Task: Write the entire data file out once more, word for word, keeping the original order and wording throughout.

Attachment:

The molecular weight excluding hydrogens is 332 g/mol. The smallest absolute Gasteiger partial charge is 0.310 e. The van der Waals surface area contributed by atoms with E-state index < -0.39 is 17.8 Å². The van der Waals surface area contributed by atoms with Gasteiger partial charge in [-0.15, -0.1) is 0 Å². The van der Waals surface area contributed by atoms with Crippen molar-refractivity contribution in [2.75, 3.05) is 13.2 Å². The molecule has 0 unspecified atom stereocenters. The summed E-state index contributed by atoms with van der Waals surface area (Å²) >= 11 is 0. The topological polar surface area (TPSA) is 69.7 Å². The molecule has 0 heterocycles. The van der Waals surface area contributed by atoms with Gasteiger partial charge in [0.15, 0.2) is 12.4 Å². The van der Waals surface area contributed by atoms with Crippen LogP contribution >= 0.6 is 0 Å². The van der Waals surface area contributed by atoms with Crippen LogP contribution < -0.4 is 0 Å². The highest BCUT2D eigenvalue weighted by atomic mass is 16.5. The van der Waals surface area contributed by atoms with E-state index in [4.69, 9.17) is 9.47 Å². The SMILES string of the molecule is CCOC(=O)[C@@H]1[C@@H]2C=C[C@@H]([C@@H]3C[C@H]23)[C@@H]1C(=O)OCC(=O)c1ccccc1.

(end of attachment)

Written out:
The molecular weight excluding hydrogens is 332 g/mol. The smallest absolute Gasteiger partial charge is 0.310 e. The van der Waals surface area contributed by atoms with E-state index < -0.39 is 17.8 Å². The van der Waals surface area contributed by atoms with Gasteiger partial charge in [-0.15, -0.1) is 0 Å². The van der Waals surface area contributed by atoms with Crippen molar-refractivity contribution in [2.75, 3.05) is 13.2 Å². The molecule has 0 unspecified atom stereocenters. The summed E-state index contributed by atoms with van der Waals surface area (Å²) >= 11 is 0. The topological polar surface area (TPSA) is 69.7 Å². The molecule has 0 heterocycles. The van der Waals surface area contributed by atoms with Gasteiger partial charge in [0.15, 0.2) is 12.4 Å². The van der Waals surface area contributed by atoms with Crippen LogP contribution >= 0.6 is 0 Å². The van der Waals surface area contributed by atoms with Crippen LogP contribution < -0.4 is 0 Å². The highest BCUT2D eigenvalue weighted by atomic mass is 16.5. The van der Waals surface area contributed by atoms with E-state index in [4.69, 9.17) is 9.47 Å². The SMILES string of the molecule is CCOC(=O)[C@@H]1[C@@H]2C=C[C@@H]([C@@H]3C[C@H]23)[C@@H]1C(=O)OCC(=O)c1ccccc1.